Industrial music  

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Train wreck at Montparnasse (October 22, 1895) by Studio Lévy and Sons.
Re/Search #6/7: Industrial Culture Handbook

Industrial music is an experimental music style, often including electronic music, that draws on transgressive and provocative themes. The term was coined in the mid-1970s to describe Industrial Records artists. The Allmusic website defines industrial as the "most abrasive and aggressive fusion of rock and electronic music"; "initially a blend of avant-garde electronics experiments (tape music, musique concrète, white noise, synthesizers, sequencers, etc.) and punk provocation".

The first industrial artists experimented with noise and controversial topics. Their production was not limited to music, but included mail art, performance art, installation pieces and other art forms. Prominent industrial musicians include Throbbing Gristle, Cabaret Voltaire, Boyd Rice, SPK, and Z'EV. While the term was initially self-applied by a small coterie of groups and individuals associated with Industrial Records, it broadened to include artists influenced by the original movement or using an "industrial" aesthetic.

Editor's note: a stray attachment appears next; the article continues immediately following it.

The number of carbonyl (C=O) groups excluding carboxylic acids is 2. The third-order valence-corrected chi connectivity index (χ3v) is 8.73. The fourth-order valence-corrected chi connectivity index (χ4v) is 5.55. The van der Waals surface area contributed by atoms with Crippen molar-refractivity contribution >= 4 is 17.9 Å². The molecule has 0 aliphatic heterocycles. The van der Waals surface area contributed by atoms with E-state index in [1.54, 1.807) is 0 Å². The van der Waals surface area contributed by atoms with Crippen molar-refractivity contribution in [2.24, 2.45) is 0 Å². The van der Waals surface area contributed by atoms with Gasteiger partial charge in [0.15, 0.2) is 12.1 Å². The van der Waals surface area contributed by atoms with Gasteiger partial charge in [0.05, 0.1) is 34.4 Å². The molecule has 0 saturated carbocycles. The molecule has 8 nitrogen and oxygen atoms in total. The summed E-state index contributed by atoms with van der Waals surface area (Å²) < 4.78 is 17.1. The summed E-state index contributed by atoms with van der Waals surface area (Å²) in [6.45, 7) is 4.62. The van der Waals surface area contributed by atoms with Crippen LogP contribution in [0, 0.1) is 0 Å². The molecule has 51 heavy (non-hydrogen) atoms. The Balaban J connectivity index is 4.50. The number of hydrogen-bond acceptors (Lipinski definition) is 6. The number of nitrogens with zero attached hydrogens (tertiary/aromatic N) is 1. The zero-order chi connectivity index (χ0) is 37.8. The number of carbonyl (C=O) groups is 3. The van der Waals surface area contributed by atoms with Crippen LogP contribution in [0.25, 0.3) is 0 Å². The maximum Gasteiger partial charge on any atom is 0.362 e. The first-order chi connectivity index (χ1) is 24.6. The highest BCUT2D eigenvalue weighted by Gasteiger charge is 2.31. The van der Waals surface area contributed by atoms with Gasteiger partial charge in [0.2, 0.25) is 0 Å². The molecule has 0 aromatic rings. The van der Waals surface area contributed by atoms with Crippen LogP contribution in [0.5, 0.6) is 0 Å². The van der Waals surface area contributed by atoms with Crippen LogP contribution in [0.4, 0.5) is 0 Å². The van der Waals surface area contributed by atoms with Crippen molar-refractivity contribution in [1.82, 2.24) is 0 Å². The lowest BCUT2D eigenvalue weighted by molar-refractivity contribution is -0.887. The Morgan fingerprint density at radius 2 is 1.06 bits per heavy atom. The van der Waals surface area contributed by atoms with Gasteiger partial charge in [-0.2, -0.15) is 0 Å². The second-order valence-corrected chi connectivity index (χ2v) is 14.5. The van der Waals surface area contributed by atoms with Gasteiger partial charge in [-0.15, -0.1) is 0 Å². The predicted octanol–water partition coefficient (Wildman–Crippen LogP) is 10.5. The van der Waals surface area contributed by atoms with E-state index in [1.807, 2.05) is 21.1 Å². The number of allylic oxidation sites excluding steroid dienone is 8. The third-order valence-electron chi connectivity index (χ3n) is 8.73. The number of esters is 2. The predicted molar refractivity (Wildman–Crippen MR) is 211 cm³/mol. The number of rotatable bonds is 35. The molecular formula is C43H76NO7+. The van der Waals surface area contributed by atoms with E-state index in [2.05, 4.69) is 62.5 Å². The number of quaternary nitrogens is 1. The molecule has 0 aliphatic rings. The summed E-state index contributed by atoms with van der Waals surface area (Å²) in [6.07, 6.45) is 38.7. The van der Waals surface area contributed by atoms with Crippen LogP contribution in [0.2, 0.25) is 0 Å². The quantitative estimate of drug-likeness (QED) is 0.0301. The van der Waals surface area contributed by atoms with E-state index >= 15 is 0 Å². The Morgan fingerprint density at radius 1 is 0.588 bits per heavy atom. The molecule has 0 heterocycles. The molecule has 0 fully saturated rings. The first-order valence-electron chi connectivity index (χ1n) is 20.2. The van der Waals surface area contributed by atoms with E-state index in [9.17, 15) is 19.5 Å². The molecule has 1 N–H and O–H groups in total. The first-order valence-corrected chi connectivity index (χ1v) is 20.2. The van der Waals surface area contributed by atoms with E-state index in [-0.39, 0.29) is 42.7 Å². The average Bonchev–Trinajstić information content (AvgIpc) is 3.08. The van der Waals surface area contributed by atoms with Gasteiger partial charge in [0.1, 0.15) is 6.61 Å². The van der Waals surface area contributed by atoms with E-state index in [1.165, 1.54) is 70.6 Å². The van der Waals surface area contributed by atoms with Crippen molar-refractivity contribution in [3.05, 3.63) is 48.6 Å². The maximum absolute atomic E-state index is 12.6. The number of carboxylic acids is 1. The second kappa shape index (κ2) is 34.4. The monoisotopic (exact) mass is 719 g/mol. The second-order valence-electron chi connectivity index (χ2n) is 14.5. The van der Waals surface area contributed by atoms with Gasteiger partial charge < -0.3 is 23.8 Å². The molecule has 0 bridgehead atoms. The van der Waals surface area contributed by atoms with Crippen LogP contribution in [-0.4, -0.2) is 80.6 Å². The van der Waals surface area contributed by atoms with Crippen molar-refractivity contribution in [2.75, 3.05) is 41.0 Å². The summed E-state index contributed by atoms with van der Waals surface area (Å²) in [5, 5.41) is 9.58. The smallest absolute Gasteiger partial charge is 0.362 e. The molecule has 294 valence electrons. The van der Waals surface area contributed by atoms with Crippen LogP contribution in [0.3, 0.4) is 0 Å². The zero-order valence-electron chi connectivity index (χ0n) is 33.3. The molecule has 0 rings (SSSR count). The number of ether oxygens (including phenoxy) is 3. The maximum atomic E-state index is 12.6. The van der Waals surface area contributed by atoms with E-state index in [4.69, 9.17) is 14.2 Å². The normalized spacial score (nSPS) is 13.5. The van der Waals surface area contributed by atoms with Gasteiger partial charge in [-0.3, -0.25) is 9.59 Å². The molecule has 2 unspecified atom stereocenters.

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Unless indicated otherwise, the text in this article is either based on Wikipedia article "Industrial music" or another language Wikipedia page thereof used under the terms of the GNU Free Documentation License; or on original research by Jahsonic and friends. See Art and Popular Culture's copyright notice.

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